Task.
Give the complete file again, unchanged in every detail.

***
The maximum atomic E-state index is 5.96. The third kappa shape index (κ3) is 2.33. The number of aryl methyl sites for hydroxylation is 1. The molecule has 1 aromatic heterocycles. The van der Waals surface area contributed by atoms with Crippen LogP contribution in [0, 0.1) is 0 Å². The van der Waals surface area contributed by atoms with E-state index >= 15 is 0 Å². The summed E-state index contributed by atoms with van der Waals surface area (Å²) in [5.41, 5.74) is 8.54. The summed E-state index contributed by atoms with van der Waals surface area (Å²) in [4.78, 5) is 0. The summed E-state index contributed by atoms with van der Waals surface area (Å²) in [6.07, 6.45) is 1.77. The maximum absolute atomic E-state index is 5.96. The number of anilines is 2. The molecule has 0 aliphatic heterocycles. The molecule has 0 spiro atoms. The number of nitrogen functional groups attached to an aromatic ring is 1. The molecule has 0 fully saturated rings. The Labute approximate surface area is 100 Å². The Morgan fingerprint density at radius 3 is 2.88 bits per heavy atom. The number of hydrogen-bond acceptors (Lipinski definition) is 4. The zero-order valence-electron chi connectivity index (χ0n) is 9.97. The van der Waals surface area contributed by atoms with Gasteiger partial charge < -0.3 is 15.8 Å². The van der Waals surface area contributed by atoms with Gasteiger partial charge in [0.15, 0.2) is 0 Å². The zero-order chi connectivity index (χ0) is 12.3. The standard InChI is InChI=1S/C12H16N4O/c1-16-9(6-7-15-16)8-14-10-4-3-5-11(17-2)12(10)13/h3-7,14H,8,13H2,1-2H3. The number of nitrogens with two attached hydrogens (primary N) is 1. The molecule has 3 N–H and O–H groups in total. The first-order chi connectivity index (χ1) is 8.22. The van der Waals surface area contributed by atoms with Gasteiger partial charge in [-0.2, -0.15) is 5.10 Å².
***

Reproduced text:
The maximum atomic E-state index is 5.96. The third kappa shape index (κ3) is 2.33. The number of aryl methyl sites for hydroxylation is 1. The molecule has 1 aromatic heterocycles. The van der Waals surface area contributed by atoms with Crippen LogP contribution in [0, 0.1) is 0 Å². The van der Waals surface area contributed by atoms with E-state index >= 15 is 0 Å². The summed E-state index contributed by atoms with van der Waals surface area (Å²) in [5.41, 5.74) is 8.54. The summed E-state index contributed by atoms with van der Waals surface area (Å²) in [4.78, 5) is 0. The summed E-state index contributed by atoms with van der Waals surface area (Å²) in [6.07, 6.45) is 1.77. The maximum absolute atomic E-state index is 5.96. The number of anilines is 2. The molecule has 0 aliphatic heterocycles. The molecule has 0 spiro atoms. The number of nitrogen functional groups attached to an aromatic ring is 1. The molecule has 0 fully saturated rings. The Labute approximate surface area is 100 Å². The Morgan fingerprint density at radius 3 is 2.88 bits per heavy atom. The number of hydrogen-bond acceptors (Lipinski definition) is 4. The zero-order valence-electron chi connectivity index (χ0n) is 9.97. The van der Waals surface area contributed by atoms with Gasteiger partial charge < -0.3 is 15.8 Å². The van der Waals surface area contributed by atoms with Gasteiger partial charge in [0.15, 0.2) is 0 Å². The zero-order chi connectivity index (χ0) is 12.3. The standard InChI is InChI=1S/C12H16N4O/c1-16-9(6-7-15-16)8-14-10-4-3-5-11(17-2)12(10)13/h3-7,14H,8,13H2,1-2H3. The number of nitrogens with two attached hydrogens (primary N) is 1. The molecule has 3 N–H and O–H groups in total. The first-order chi connectivity index (χ1) is 8.22. The van der Waals surface area contributed by atoms with Gasteiger partial charge in [-0.2, -0.15) is 5.10 Å².